The peptides in PepFect 1, PepFect 2, PepFect 3, PepFect 4, penetratin , TP10 , M918 , Arg9 , and stearyl-Arg9 were synthesized on Applied Biosystems stepwise synthesizer model 433A. Peptides were assembled by t-Boc chemistry using a 4-methylbenzhydrylamine-polysterene resin (MBNA) to generate amidated C-terminus. Solid phase peptide synthesis (SPPS) can also be synthesised using standard Fmoc SPPS conditions well-known to those skilled in the art. Peptides used in the present invention are obtained using standard protocols on a SYRO multiple peptide synthesizer (MultiSynTech GmbH). The method involves repeated coupling of Fmoc-protected amino acids from the carboxy terminal end to the N-terminal end of the peptide, assisted by HBTU activating reagent and DIEA as a base component. The polystyrene resin solid support employed is Rink amide resin (preferable substitution level 0.4 to 0.6 milliequivalents per gram of resin). Amino acids were purchased from Neosystem, France and coupled as hydroxybenzotriazole (HOBt) esters. After cleavage of peptides from the resin using HF, synthesis products were purified by reverse phase HPLC Iomega C18 column and analyzed using Perkin Elmer prOTOF® 2000 MALDI O-TOF Mass Spectrometer. Masses of peptides correlated well with theoretical values. The sequences of the peptides are presented in Table 1.
 For the branched spacer: Resin-bound fully protected peptide sequence Fmoc-AGYLLGK(ε-Mtt)INLKALAALAKKIL-Rink (Rink=Rink amide resin, all amino acids are protected by standard protecting groups if not stated otherwise) is used as starting material. The general manual procedure (Step 1 to Step 7) is to be followed to obtain branched structure of four free carboxyl groups (designated as point of attachment for four copies of novel QN analogues). After each step qualitative ninhydrine colour test (Kaiser test) is performed to monitor the completeness of reaction.
 1. The peptide resin is treated with 35% piperidine for 40 minutes to achieve deprotection of amino group.
 2. Stearic acid is coupled (the preferred method is use of DCM as solvent and BOP/DIEA for activation and coupling for 1 hour).
 3. For Mtt removal, repeated washes by 1% TFA, 3-4% TIS, DCM are employed (1-1.5 hours of total treatment). In order to insure the completeness of removal 1% TFA in DCM without addition of TIS is added to monitor the yellow color of leaving trityl group.
 4. 3-5 equivalents of Fmoc-Lys(Fmoc)-OH is coupled for 45 minutes. Preferred coupling reagents are BOP (even more preferably, its non-cancerogenic analog PyBOP) or DIPCDI/HOAt.
 5. Fmoc removal according to Step 1.
 6. Repeat steps 4 and 5.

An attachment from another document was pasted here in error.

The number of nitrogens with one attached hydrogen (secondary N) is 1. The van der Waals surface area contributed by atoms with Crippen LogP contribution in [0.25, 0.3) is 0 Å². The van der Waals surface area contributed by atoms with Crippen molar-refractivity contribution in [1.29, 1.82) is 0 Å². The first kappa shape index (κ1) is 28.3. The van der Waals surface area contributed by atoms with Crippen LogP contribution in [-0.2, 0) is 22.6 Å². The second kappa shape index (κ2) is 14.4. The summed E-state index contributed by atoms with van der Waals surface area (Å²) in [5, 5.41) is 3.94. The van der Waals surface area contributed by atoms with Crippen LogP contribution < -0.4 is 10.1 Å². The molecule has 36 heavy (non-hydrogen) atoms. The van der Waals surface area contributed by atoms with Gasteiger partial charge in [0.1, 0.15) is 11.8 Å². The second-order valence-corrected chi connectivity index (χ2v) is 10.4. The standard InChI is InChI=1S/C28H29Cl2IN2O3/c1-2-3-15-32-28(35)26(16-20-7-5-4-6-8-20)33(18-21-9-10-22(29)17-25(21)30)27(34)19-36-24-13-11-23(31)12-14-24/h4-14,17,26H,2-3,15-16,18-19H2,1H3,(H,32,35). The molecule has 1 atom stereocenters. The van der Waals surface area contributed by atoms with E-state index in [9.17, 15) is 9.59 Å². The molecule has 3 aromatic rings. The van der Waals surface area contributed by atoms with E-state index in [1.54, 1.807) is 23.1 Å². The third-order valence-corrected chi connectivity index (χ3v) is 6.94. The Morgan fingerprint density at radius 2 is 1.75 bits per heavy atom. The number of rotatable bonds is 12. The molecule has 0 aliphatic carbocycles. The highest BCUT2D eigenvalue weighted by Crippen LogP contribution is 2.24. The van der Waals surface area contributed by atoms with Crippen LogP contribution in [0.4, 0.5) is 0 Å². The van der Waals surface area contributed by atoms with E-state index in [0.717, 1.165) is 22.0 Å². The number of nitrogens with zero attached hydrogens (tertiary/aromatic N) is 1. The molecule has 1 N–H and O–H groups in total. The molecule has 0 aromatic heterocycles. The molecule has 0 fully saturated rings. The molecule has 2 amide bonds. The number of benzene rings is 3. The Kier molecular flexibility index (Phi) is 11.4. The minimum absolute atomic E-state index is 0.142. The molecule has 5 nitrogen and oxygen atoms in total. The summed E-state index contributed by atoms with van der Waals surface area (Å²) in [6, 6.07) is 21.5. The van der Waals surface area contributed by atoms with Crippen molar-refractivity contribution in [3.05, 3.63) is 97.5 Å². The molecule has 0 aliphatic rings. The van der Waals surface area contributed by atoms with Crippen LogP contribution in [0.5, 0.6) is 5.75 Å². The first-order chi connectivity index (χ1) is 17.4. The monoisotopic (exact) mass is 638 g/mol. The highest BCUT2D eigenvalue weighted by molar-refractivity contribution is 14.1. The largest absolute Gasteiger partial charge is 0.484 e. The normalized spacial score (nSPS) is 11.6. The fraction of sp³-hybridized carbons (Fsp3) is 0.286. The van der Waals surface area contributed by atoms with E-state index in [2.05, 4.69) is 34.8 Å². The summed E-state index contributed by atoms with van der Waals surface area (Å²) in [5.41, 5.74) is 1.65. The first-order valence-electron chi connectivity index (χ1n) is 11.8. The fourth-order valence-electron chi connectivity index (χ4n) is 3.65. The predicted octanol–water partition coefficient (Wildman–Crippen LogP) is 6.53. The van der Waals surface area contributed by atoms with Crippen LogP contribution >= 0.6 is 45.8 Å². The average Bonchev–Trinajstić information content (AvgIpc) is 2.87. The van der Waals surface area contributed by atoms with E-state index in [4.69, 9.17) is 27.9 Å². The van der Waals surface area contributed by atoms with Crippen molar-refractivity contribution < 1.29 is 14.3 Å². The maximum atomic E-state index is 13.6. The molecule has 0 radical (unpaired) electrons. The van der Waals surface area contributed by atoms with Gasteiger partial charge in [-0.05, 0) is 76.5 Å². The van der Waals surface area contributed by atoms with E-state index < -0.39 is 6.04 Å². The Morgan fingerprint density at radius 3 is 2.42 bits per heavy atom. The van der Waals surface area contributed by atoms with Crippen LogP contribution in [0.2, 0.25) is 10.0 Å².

7. Coupling of 1.5 equivalents of succinic anhydride in DMF in the presence of 3 equivalents of DIEA for 10 minutes.
 Phosphorothioate 2'-O-methyl RNA oligonucleotides were synthesized on an AKTA® oligopilot® plus 10 with Oligosynt® 15, pre-packed synthesis columns. Phosphoroamidites (ChemGenes Corporation, Boston, Mass.) at 0.1 M concentration were added in 5 equivalents excess and the recycle time of coupling reagents was 5 minutes. Thiolation was performed with 0.2 M bis-phenylacetyl disulfide (ISIS Pharmaceuticals, Carlsbad, Calif.) in 3-picoline/acetonitrile (1:1) during 3 minutes using 3 ml per synthesis cycle. Oligonucleotides were cleaved from the solid support and deprotected overnight in 25% aqueous ammonium hydroxide (Merck, Darmstadt, Germany) at 55° C. Purification was made with a Tricorn® column packed with Source® 15Q anion exchange media utilizing an AKTAexplorer® 100 system and basic NaCl buffers. HiTrap® desalting columns were used for subsequent work-up of purified oligonucleotides followed by HPLC analysis (Agilent 1100, Santa Clara, Calif.) utilizing a DNAPac®-100 analysis column (Dionex, Sunnyvale, Calif.) confirming >97% full length purity. Correct product was confirmed by mass analysis on a Finnigan® LCQ® Deca XP plus mass spectrometer (ThermoFischer Scientific, Waltham, Mass.).
 Cell Culture
 HeLa pLuc 705 cells, kindly provided by R. Kole and B. Leblue, and hek 293 cells were grown in Dulbecco's Modified Eagle's Media (DMEM) with glutamax supplemented with 0.1 mM non-essential amino acids, 1.0 mM sodium pyruvate, 10% FBS, 100 U/ml penicillin, 100 mg/ml streptomycin and 200 μg/ml hygromycin. CHO cells were grown in DMEM-F12 media with glutamax supplemented with 0.1 mM non-essential amino acids, 1.0 mM sodium pyruvate, 10% FBS, 100 U/ml penicillin, and 100 mg/ml streptomycin. BHK 21 cells were grown in GMEM +2 mM Glutamine +5% Tryptose Phosphate Broth +5-10% Fetal Bovine Serum. Cells were grown at 37° C. in 5% CO2 atmosphere. All media and chemicals were purchased from Invitrogen (Sweden).
 Complex Formation
 Formation of ON/CPP complexes: Phosphorothioate 2'O methyl RNA (SCO) or anti-miR21 2'OMe RNA (with 33% LNA substitution) was mixed with CPPs at different molar ratios (1:0-1:20) in MQ water in 1/10th of the final treatment volume (i.e 50 μl). Complexes were formed for 30 min in RT and meanwhile media was replaced in 24-well plates to fresh serum free DMEM (450 μl). Thereafter, complexes were added to each well. The final concentration of SCO was kept constant at 200 nM and peptide concentration was varied or complexes were formed at a given molar ratio using 400 nM SCO and then serial diluted in water. Complexes were prepared according to manufacturers protocol when using the commercial transfection reagent Lipofectamine 2000 (Promega, USA). PepFect/siRNA complexes were essentially formed in a similar manner but using 100 nM siRNA as starting concentrations and molar ratios ranging from 20-40. Lower concentrations were generated by doing serial dilutions.